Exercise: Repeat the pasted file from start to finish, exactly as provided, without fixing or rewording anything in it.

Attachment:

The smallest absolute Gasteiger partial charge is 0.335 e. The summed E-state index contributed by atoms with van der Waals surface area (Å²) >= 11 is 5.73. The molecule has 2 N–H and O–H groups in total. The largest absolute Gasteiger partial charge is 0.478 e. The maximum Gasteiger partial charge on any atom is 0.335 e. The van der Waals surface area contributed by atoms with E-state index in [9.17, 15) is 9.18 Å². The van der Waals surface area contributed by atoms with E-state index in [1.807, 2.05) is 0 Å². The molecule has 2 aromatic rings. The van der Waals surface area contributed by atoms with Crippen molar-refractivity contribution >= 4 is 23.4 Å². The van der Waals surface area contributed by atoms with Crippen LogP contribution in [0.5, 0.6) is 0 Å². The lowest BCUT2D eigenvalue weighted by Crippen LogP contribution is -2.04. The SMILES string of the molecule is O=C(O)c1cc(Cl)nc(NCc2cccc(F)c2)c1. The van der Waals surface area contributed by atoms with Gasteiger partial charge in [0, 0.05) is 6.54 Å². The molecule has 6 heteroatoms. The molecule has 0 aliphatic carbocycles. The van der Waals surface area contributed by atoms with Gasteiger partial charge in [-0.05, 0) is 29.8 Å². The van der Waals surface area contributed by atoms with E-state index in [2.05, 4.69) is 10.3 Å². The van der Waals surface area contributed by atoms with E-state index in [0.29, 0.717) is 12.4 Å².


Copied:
The smallest absolute Gasteiger partial charge is 0.335 e. The summed E-state index contributed by atoms with van der Waals surface area (Å²) >= 11 is 5.73. The molecule has 2 N–H and O–H groups in total. The largest absolute Gasteiger partial charge is 0.478 e. The maximum Gasteiger partial charge on any atom is 0.335 e. The van der Waals surface area contributed by atoms with E-state index in [9.17, 15) is 9.18 Å². The van der Waals surface area contributed by atoms with E-state index in [1.807, 2.05) is 0 Å². The molecule has 2 aromatic rings. The van der Waals surface area contributed by atoms with Crippen molar-refractivity contribution >= 4 is 23.4 Å². The van der Waals surface area contributed by atoms with Crippen LogP contribution in [0.5, 0.6) is 0 Å². The lowest BCUT2D eigenvalue weighted by Crippen LogP contribution is -2.04. The SMILES string of the molecule is O=C(O)c1cc(Cl)nc(NCc2cccc(F)c2)c1. The van der Waals surface area contributed by atoms with Gasteiger partial charge in [0, 0.05) is 6.54 Å². The molecule has 6 heteroatoms. The molecule has 0 aliphatic carbocycles. The van der Waals surface area contributed by atoms with Gasteiger partial charge in [-0.05, 0) is 29.8 Å². The van der Waals surface area contributed by atoms with E-state index in [2.05, 4.69) is 10.3 Å². The van der Waals surface area contributed by atoms with E-state index in [0.29, 0.717) is 12.4 Å².